Franciscan Spirit Blog

When Praying Is Difficult

Woman praying outside

As Catholic Christians, we know that we are called to be people who pray. As a matter of fact, through our earliest years, we have been taught to pray.

Most of us remember repeating prayers our parents taught us when we were very young as they sat on the edge of the bed. At first, we didn’t know exactly what we were saying but soon understood that we were talking to God and asking him to bless all those who were dear to us…. including our pets that were basically part of the family anyway.

We learned formal prayers as we got older, especially as we prepared for our first Holy Communion. We sang hymns in Church, which, in fact, were often prayers of faith and adoration of the Lord. We learned to pray an act of contrition when we approached the sacrament of confession. We prayed before meals and for our deceased when we gathered for funerals of dear loved ones. And we probably all remember praying fervently, no matter what age we were or are, when faced with a crisis or threat of some sort. In a word, prayer is part and parcel of our lives as believers. And even those who seemingly drift away probably still pray at times, though they may feel sheepish about it.

Lack of Good Feeling Can Lead to Discouragement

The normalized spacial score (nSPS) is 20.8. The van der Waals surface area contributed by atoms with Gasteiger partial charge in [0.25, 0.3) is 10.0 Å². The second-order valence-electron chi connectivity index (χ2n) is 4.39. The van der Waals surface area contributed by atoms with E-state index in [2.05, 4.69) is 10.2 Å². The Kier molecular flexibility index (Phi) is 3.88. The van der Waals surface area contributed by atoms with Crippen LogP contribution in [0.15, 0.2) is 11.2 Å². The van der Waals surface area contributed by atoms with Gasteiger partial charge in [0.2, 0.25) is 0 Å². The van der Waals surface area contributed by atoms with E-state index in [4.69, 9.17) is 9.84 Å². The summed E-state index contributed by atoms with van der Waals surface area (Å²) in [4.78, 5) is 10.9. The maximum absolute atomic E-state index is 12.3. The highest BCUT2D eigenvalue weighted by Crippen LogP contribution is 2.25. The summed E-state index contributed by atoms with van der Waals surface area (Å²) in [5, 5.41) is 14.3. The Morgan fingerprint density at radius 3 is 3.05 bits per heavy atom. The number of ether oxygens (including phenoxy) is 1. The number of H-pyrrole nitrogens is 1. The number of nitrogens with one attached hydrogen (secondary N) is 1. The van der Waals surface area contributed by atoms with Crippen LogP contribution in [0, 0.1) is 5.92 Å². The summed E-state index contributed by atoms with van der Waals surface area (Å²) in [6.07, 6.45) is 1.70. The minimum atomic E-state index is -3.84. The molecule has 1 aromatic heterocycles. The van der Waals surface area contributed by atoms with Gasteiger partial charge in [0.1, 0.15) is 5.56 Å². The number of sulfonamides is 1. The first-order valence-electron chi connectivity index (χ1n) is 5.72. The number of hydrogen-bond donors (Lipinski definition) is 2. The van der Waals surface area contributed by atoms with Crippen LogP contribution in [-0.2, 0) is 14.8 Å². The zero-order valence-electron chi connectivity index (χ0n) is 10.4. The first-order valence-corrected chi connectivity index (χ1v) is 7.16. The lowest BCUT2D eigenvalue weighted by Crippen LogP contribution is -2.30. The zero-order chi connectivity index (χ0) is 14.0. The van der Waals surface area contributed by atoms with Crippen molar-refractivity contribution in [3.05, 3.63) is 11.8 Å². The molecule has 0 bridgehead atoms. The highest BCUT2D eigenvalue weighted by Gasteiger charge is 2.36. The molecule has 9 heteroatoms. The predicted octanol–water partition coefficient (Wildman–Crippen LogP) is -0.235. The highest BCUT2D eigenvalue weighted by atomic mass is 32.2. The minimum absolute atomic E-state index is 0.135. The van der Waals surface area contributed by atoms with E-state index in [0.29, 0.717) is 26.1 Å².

But let’s consider what we all run into from time to time in our journey from here to eternity. It’s the feeling that we no longer seem able to pray or that our prayers don’t really mean much or may even seem to lack sincerity. Perhaps it’s because we, for some reason or other, feel “distant” from God. Perhaps we entered a struggle with some old sin that makes us feel unworthy of the Lord, and we think, “Well, I better shape up before I pray.

If I prayed the way I feel now, it would seem like an insult to God.” Not at all. It is unfortunate that we so often feel we must move away from God before we sit down and talk with him. Perhaps there is no attraction to prayer when we believe we have to feel something when we pray. I’m not talking about great thrills or ecstasy, but for heaven’s sake, shouldn’t there be just a little good feeling inside when all I feel is blah?

Prayer Is Simply Talking to God